i=1

is called absolutely convergent if the series ∞ |xi | is convergent.

i=1

It is a basic fact from calculus that if an in¬nite series ∞ xi isi=1

absolutely convergent, then not only does the series itself converge to

some value y, but any in¬nite series whose terms are a rearrangement

of the xi also converges to the same value y.

A5. Double in¬nite series. The topic of double in¬nite series may not

be discussed in a typical introductory calculus course; we summa-

rize here the basic facts that we need. We state these facts without

proof, but all of them are fairly straightforward applications of the

de¬nitions.

Suppose that xij , i, j = 1, 2, . . . are non-negative real numbers. The

Appendix: Some useful facts 503

ith row gives a series j xij , and if each of these converges, one can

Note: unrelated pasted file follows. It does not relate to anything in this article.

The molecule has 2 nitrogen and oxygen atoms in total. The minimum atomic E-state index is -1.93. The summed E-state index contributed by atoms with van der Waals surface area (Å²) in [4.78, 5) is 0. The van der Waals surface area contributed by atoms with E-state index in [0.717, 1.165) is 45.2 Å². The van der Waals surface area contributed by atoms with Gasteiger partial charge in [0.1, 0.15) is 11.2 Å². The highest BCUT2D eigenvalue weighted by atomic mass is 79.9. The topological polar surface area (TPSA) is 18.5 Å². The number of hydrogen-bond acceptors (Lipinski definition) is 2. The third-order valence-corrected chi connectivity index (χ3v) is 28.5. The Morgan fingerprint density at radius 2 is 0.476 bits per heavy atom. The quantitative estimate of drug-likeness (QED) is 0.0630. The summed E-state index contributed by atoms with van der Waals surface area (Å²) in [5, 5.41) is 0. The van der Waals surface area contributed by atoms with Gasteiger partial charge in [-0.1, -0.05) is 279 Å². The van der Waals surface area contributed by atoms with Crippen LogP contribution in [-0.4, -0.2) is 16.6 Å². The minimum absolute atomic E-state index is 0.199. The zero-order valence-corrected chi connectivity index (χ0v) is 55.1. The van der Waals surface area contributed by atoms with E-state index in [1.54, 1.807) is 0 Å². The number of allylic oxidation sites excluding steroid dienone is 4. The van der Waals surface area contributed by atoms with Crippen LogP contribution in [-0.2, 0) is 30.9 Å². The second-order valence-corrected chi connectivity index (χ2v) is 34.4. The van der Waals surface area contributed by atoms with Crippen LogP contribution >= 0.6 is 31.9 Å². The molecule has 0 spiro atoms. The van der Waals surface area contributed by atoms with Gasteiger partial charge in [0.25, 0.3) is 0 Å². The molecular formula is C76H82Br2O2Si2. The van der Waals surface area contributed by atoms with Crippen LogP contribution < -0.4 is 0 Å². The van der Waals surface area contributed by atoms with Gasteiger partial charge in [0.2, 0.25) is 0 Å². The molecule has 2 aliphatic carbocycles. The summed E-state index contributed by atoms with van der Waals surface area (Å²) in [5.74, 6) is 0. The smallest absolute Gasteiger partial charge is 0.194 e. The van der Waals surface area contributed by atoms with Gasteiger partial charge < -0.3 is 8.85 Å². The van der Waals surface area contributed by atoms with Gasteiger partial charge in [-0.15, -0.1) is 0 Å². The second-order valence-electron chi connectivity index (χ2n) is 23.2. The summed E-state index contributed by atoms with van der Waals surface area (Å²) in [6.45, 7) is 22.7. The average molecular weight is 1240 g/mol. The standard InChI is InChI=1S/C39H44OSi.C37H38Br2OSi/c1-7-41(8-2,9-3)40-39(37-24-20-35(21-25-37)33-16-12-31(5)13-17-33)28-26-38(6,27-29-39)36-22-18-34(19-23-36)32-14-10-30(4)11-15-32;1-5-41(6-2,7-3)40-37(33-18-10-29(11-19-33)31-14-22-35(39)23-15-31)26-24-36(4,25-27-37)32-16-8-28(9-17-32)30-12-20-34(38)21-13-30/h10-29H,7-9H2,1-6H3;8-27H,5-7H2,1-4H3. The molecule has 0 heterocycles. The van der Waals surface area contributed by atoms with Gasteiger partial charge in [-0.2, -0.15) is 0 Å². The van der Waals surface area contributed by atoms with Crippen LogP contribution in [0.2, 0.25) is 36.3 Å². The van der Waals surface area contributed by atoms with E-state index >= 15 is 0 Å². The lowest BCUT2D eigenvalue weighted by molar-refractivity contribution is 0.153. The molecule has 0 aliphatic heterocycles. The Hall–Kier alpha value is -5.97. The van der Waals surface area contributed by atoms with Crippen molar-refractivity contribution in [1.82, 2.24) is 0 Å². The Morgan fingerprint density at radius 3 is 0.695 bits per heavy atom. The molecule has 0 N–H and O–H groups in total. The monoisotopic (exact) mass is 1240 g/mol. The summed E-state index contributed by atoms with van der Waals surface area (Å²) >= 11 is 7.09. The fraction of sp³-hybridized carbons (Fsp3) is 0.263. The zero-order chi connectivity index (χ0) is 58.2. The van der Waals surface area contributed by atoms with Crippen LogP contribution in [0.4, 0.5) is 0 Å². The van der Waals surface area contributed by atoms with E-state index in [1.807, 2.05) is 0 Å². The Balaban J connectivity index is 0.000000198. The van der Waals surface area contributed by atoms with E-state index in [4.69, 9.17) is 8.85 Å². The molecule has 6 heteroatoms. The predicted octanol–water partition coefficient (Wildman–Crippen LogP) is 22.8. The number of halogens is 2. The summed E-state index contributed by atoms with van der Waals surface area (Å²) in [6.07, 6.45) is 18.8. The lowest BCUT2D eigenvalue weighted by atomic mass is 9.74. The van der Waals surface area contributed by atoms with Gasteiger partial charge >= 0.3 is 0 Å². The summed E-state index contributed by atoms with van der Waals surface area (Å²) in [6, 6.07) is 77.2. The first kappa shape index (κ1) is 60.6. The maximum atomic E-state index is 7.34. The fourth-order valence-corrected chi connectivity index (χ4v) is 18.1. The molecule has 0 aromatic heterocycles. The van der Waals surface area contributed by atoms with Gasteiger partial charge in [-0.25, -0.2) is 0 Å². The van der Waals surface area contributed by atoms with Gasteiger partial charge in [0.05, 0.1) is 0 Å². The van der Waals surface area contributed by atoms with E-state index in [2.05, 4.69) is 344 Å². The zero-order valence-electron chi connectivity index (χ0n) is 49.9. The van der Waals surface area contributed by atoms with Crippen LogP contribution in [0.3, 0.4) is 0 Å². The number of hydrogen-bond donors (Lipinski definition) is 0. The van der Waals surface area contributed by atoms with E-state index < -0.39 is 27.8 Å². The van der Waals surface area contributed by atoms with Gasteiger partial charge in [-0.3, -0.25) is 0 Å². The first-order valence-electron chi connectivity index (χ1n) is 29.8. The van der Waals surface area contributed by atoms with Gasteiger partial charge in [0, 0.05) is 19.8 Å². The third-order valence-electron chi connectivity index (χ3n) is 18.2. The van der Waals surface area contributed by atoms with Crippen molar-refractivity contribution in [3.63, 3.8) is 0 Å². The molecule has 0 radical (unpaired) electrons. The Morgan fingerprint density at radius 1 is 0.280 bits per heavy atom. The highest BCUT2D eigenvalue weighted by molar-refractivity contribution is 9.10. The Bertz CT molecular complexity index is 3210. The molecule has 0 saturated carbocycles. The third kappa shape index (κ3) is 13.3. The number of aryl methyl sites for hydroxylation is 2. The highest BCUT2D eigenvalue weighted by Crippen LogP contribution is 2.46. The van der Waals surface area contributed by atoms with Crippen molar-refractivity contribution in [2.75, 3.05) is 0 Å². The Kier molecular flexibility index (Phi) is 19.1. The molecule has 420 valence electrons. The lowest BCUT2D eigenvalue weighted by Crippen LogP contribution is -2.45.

form the double in¬nite series i j xij . Similarly, one may form

the double in¬nite series j i xij One may also arrange the terms

xij in a single in¬nite series ij xij , using some enumeration of the

set of pairs (i, j). Then these three series either all diverge or all

converge to the same value.

If we drop the requirement that the xij are non-negative, but instead

require that the single in¬nite series ij xij is absolutely convergent,

then these three series all converge to the same value.

As a special application of the above discussion, if the series i ai

is absolutely convergent and converges to A, and if the series j bj

is absolutely convergent and converges to B, then if we arrange the

terms ai bj in any way in a single in¬nite series ij ai bj , this latter

series is absolutely convergent and converges to AB.

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